Simply Sublime, that Serendipity Should Send RA to Me . . .

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I do love a bit of alliteration.

I mentioned that “splendiferous” is one of my favorite words in the English language.  To that I would have to add “sublime,” a word Hermione Norris, Richard’s co-star in Spooks and Cold Feet, used to describe him. Sublime: of such excellence, grandeur and beauty as to inspire great admiration or awe. Boy, did she hit the nail on the head or what? (I do love a smart, insightful woman who can also kick some major arse and look stylish doing it.)

The sublime Richard Armitage as the sublime Lucas North.

I am also very fond of the word “serendipity.” Serendipity: the act of finding something valuable or delightful when you are not looking for it. The occurrence or development of events by chance in a happy or beneficial way.

I wasn’t looking for a brilliant, masterful, charismatic actor whose performances would touch my heart and soul. I wasn’t actively seeking out a man whose physical beauty would take my very breath away, an individual whose qualities as a human being–his kindness, thoughtfulness, modesty, groundedness, sense of humour and more–would stir such admiration and respect  and affection inside me.  Yet I found all of this by happy accident–by serendipity–one night in 2007 when I turned on my television and a tall, dark, leather-clad henchman came riding into my life.  Oh, I didn’t know all that yet, not then.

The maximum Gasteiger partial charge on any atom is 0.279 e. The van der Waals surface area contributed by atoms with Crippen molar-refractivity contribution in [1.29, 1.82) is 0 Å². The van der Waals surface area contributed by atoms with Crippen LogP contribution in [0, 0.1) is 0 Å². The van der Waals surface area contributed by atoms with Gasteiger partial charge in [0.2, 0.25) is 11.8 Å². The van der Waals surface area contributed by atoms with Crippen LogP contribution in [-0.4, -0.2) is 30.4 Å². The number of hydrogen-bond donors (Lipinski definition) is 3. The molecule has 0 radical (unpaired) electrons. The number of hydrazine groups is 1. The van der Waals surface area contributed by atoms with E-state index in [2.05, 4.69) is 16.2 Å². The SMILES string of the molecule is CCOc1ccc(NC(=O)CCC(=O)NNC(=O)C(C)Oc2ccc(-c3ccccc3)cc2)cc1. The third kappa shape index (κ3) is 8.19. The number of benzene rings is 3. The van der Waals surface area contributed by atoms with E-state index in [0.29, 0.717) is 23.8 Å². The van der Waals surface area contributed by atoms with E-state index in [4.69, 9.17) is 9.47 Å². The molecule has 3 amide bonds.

But as the months passed, I came to realize what a treasure this (then) somewhat obscure British actor named Richard Crispin Armitage, a fellow who had so completely captured my fancy, truly was.

I have speculated that Richard Armitage comes onto our radar when we need him most, even if we have no idea of it at the time. I was going through a difficult period with the health issues of our parents, Benny’s and mine, and coming to terms with their inevitable decline and loss. Since serendipity led me to discover the sublime RA, we have lost my mother, his father and a young nephew in heartbreaking ways. I have dealt with extended unemployment and a car accident that left me in horrific pain for longer than I care to remember, along with the everyday complications of chronic health conditions.